Think about it, a sodding fabric band around my wrist is not going to reduce the ketone level of my urine. I'm not rapidly losing weight because the meal I ate was too large and I'm certainly not passing out from dehydration and low blood pressure because the sip of water I took was too large. AM I?! C'mon now! As for ginger, whether taken as a drink, supplement, or in a biscuit, that sh*t burns like hell all the way through your oesophagus when vomiting up it's residue for the 20th time that day. That's if you can even manage to get it down you in the first place. Please onlookers to HG sufferers, shut up about effing ginger!

HG is not in a woman's head. She is not using it as an excuse to stay at home, in bed all day and 'do nothing' (other than puke, choke, catch her breath, puke, shiver violently, sip water, projectile puke some more - repeat all around the clock). 

Before I received treatment, I would lay in bed all day for weeks trying to stay as still as possible because I would throw up as soon as I moved. I couldn't brush my teeth for weeks as the toothpaste would make me throw up immediately afterwards. I couldn't shower for days on end unless my fiancé got in with me to hold me up because the warm water combined with standing up would make me faint. All I could do was just lay there, puking into a bucket at my side and really hoping I didn't die of chronic dehydration right there on the bed while worrying like crazy about my precious baby.

I'm sure many women like me will tell you that they are fed up of not being able to go to work (many of us lose our jobs because of the length of time we've been sick), socialising is out of the question and hobbies are just distant memories. HG brings with it a side dish of financial chaos and chronic isolation. I've even cried today because of how badly I miss going to the gym (lazy teenage me would have found that hilarious!). I cannot begin to imagine how a woman with HG copes with looking after her other children and it is this very concern that will probably stop me trying for a second baby in the future.   

The only reason I am sitting at my laptop today is because I'm taking medication and I've isolated myself away in my bedroom from all smells in the house that spark off spewing fits. I'm propped up on the bed by my pregnancy pillow to alleviate heartburn (which also makes me throw up, as do antacids I take to solve the heartburn), sipping my safe drink (either flat lemonade or cold water) through a straw, with a bucket next to the bed for puke attacks. Today is one of my better days.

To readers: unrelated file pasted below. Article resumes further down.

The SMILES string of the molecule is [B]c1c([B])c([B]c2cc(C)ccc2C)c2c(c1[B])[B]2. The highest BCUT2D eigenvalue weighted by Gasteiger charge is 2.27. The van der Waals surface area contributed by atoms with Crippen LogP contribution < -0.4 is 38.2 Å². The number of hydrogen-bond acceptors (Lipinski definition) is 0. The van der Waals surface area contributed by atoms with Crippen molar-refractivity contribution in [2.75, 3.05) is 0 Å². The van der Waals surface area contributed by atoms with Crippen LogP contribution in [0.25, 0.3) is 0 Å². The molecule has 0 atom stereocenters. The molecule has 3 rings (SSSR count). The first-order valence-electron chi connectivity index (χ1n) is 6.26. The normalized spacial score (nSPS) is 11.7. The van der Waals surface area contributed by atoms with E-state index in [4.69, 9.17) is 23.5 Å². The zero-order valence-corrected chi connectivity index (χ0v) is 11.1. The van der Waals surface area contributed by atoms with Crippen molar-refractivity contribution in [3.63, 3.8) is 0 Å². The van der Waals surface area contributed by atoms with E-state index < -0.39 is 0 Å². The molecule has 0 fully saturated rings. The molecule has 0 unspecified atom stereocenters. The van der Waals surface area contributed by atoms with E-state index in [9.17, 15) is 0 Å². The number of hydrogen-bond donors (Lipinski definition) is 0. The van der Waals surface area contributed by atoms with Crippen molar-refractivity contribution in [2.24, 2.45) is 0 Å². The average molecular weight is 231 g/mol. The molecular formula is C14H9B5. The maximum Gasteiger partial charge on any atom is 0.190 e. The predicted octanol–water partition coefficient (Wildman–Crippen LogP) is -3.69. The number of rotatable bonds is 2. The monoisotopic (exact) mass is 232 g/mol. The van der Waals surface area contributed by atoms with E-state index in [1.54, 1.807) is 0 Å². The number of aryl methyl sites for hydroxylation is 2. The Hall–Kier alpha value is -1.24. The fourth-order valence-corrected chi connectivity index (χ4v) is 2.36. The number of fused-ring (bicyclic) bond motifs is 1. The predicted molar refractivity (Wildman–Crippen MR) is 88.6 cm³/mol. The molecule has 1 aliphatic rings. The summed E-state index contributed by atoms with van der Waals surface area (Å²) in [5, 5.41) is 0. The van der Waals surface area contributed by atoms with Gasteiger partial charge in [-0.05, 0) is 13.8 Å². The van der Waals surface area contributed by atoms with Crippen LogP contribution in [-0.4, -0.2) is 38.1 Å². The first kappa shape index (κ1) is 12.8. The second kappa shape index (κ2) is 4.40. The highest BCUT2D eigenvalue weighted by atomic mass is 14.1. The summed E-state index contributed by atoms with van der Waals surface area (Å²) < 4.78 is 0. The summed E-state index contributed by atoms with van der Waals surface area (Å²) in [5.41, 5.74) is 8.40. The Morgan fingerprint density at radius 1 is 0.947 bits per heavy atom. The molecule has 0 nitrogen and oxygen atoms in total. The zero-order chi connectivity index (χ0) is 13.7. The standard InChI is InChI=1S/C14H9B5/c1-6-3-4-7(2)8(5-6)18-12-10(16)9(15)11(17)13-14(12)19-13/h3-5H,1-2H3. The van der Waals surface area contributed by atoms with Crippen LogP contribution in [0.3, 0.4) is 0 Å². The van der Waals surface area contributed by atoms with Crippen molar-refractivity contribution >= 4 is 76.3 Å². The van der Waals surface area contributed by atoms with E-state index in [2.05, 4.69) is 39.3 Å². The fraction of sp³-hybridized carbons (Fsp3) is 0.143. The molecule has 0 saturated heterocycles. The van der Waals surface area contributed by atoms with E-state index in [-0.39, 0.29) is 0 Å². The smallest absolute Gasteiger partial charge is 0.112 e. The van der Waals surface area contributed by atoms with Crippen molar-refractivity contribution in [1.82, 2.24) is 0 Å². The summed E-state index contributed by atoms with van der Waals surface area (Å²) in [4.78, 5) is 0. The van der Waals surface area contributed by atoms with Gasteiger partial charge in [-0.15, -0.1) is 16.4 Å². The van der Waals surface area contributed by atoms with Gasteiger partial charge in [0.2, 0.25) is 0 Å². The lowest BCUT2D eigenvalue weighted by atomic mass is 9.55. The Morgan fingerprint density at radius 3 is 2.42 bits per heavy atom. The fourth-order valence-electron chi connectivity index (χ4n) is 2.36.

These occasionally happen, sometimes I even manage to get down to the shops (usually I'm out of breath by the time I'm at the end of the street and I'm afraid to go on my own incase I faint or end up curled up on the street puking) and see family and friends for a few hours before I go home to puke again. Most of the time, I take to just driving everywhere, because I'm yet to throw up while driving. 

I actually feel quite fortunate compared to other HG sufferers. I'm only 5 minutes away from decent doctors who will prescribe the medication I need and I'm 20 minutes away from a great team of NHS midwives, nurses and HCAs who will check that my baby is OK and pump me full of fluids and vitamins when needed. My fiancé is very supportive and understands what HG is. He knows what my triggers are, he knows I can't help it and he would probably demolish the entire city leaving just the hospital standing if that's what it took to get me to emergency help when needed. I've even returned home from the doctors to find him sterilising my puke bucket (without me asking). I'm certainly, without any doubt, marrying the right man (but I've known that for almost the last nine years)!   

Our much loved and wanted little bean at 13 weeks
I'm sure many of you can imagine just how depressing coping with endless months of HG is. Even more so if the sufferer doesn't have the support and treatment they so desperately need. Please do not interpret a sufferer's moaning or crying as being 'ungrateful' for their pregnancy. I really didn't think I could have children and I am incredibly grateful for that little heart beating away so strongly in my tummy. My scan picture, in a frame on my bedside table, keeps me going on the days where I genuinely feel like I'm dying. I love that little bean (Pudge, Nugget, and Tummy Egg are our affectionate nicknames for the little one already) and my fiancé and I so desperately wanted to conceive and cannot wait to become parents. But I'm not ashamed to say that I don't enjoy pregnancy at all, even though I know with all my heart that I will forever love the baby I give birth to at the end of this treacherous journey. 

None of us HG sufferers/survivors could have known that our pregnancies would be like this. My pregnancy was planned, but I didn't plan for this illness.